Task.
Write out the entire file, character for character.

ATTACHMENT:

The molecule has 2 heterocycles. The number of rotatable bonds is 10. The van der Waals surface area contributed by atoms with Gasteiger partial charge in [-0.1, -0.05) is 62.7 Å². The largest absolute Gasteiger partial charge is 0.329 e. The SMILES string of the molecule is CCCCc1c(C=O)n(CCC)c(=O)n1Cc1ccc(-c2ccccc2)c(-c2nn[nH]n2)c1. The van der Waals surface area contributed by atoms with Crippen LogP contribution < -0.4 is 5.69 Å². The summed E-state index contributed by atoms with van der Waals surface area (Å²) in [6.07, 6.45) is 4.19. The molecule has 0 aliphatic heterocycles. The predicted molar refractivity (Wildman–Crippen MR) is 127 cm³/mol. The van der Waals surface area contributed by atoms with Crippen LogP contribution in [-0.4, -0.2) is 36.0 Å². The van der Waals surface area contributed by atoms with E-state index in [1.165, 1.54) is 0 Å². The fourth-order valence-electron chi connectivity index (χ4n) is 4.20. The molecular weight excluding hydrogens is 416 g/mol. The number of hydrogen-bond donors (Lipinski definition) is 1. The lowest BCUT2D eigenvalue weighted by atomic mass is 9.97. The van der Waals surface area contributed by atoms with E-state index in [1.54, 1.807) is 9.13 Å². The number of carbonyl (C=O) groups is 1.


The molecule has 2 heterocycles. The number of rotatable bonds is 10. The van der Waals surface area contributed by atoms with Gasteiger partial charge in [-0.1, -0.05) is 62.7 Å². The largest absolute Gasteiger partial charge is 0.329 e. The SMILES string of the molecule is CCCCc1c(C=O)n(CCC)c(=O)n1Cc1ccc(-c2ccccc2)c(-c2nn[nH]n2)c1. The van der Waals surface area contributed by atoms with Crippen LogP contribution < -0.4 is 5.69 Å². The summed E-state index contributed by atoms with van der Waals surface area (Å²) in [6.07, 6.45) is 4.19. The molecule has 0 aliphatic heterocycles. The predicted molar refractivity (Wildman–Crippen MR) is 127 cm³/mol. The van der Waals surface area contributed by atoms with Crippen LogP contribution in [-0.4, -0.2) is 36.0 Å². The van der Waals surface area contributed by atoms with E-state index in [1.165, 1.54) is 0 Å². The fourth-order valence-electron chi connectivity index (χ4n) is 4.20. The molecular weight excluding hydrogens is 416 g/mol. The number of hydrogen-bond donors (Lipinski definition) is 1. The lowest BCUT2D eigenvalue weighted by atomic mass is 9.97. The van der Waals surface area contributed by atoms with E-state index in [1.54, 1.807) is 9.13 Å². The number of carbonyl (C=O) groups is 1.